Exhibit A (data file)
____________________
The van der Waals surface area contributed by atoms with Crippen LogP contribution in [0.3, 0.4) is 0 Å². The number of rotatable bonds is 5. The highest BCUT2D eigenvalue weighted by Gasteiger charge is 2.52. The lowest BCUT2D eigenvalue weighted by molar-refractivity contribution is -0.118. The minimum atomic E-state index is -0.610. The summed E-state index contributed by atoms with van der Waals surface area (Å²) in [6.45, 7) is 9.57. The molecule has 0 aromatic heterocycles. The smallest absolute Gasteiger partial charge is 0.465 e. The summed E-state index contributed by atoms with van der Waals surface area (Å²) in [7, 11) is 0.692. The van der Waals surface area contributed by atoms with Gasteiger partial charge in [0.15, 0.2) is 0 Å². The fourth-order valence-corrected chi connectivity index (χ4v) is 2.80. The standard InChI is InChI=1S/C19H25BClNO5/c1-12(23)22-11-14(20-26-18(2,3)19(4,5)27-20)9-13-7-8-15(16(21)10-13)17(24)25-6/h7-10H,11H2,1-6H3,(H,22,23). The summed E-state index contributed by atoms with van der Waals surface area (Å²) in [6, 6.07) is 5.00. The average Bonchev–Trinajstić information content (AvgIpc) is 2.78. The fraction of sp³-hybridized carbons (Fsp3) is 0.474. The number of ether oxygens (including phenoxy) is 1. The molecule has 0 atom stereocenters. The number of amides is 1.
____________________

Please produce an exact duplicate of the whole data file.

The van der Waals surface area contributed by atoms with Crippen LogP contribution in [0.3, 0.4) is 0 Å². The number of rotatable bonds is 5. The highest BCUT2D eigenvalue weighted by Gasteiger charge is 2.52. The lowest BCUT2D eigenvalue weighted by molar-refractivity contribution is -0.118. The minimum atomic E-state index is -0.610. The summed E-state index contributed by atoms with van der Waals surface area (Å²) in [6.45, 7) is 9.57. The molecule has 0 aromatic heterocycles. The smallest absolute Gasteiger partial charge is 0.465 e. The summed E-state index contributed by atoms with van der Waals surface area (Å²) in [7, 11) is 0.692. The van der Waals surface area contributed by atoms with Gasteiger partial charge in [0.15, 0.2) is 0 Å². The fourth-order valence-corrected chi connectivity index (χ4v) is 2.80. The standard InChI is InChI=1S/C19H25BClNO5/c1-12(23)22-11-14(20-26-18(2,3)19(4,5)27-20)9-13-7-8-15(16(21)10-13)17(24)25-6/h7-10H,11H2,1-6H3,(H,22,23). The summed E-state index contributed by atoms with van der Waals surface area (Å²) in [6, 6.07) is 5.00. The average Bonchev–Trinajstić information content (AvgIpc) is 2.78. The fraction of sp³-hybridized carbons (Fsp3) is 0.474. The number of ether oxygens (including phenoxy) is 1. The molecule has 0 atom stereocenters. The number of amides is 1.